Frozen spruce make for extra dangerous woodcutting

Bucking a 44–inch–diameter Sitka spruce on the Tongass National Forest in 1991.

Bucking a 44–inch–diameter Sitka spruce on the Tongass National Forest in 1991. (Courtesy U.S. Forest Service)

This first real cold snap in several years around Kodiak has got a local tree expert raising an alarm over tree cutting and log splitting. Dennis Symmons, a tree surgeon when he’s not tending to borough business as an assemblyman, says when the local Sitka Spruce tree freezes, it can become dangerous to handle.

“When it turns to plastic and peanut brittle from the cold, and it’s the one thing that even a professional forgets. And I was reminded yesterday, ‘Oh yeah, they’re not trees anymore.’ They’re giant sticks of celery. And when I attach my body to that, 60-feet off the ground, it takes on a whole different persona. Now, throw into the mix of these frozen sticks of celery, rotten cores, cancered bases, and they’re not trees anymore.”

He said the tree is more like “a sweaty stick of dynamite” at that stage, and the scenario could turn ugly quickly when topping or felling a tree.

“So here’s the novice and the professional putting that deep face, like he would into a green tree. Now that person’s coming through the back cut, and already making the first mistake, because all of that weight is getting smaller and smaller concentrated on one spot. The mistake’s realized, too late. Now that all that weight’s shifting on that little teeny stick, if a climber’s off the ground, that little stick is right in his face and he’s got nowhere to go.”

Symmons said that very thing happened to him some years ago when he was working on a tree.

“It looked like a really simple job … about a 90-foot spruce tree on its root wad. I just walked up it. I’m about 14-feet off the ground, with my sharpest, fastest-running chainsaw. And I zipped the top off really quick. And I step back, and without even computing what I just did, you know, leaving the frozen top, I slowly started cutting on that. And theoretically, the elasticity would just peel me to the ground. You now, kind of a show off mood,” he said.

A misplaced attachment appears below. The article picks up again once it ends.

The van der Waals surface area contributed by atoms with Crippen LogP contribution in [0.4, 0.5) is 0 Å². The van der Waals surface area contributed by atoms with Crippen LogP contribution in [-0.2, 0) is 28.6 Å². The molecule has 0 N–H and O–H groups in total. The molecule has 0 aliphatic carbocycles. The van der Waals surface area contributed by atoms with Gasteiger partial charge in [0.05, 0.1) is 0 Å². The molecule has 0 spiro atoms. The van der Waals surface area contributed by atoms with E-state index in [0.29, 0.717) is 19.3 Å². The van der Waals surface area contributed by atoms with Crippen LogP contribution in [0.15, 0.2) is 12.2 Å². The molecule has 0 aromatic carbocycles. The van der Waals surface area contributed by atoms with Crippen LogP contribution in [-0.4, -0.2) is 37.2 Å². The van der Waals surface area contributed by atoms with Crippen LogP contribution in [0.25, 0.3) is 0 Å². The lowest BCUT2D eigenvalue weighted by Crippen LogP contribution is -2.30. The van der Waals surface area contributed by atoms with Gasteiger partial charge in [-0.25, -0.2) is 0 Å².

“Well, I got three-quarters through that, seven-eighths through that, and realized – by that time it was too late – that it hadn’t moved. And then it exploded and it launched me upside down, into the air, feet-first. My experienced ground-man logger from Oregon thought I was showing off, doing some kind of stunt.”

Bucked Sitka spruce.

Bucked Sitka spruce. (Public Domain photo courtesy Wikimedia Commons)

He said the outside couple of inches have the most moisture and freeze the hardest. He says the dangers with cutting Sitka Spruce are present even when bucking up logs for firewood.

“(You) go to sink that saw and, ‘Wow, this is really weird, I know I just sharpened this thing, and it seems really dull.’ And about the time I punches through that inch-and-a-half frozen layer and grabs that soft wood, by then a person has already backed off and relaxed. Now the saw’s kicking back, coming at them, and the log’s trailing it,” Symmons said. “I’m trying to draw a real ugly scenario because that’s what it is – it’s an accident waiting to happen.”

And when the next windstorm hits and temperatures plummet to the single digits, what does Symmons recommend homeowners do if a tree in their yard starts to look threatening?

“I think the best thing to do is to get it secured. No matter what the conditions are, get the thing tied down. That’s a big deal. That’s why a tree gets topped, it stops its momentum,” he said. “Step one, if they’re in doubt, tie the thing down.”

Temperatures are expected to hover around the freezing point all week, but even when it thaws, Symmons cautions that the frozen ring around the Sitka Spruce could stay frozen for weeks afterward.

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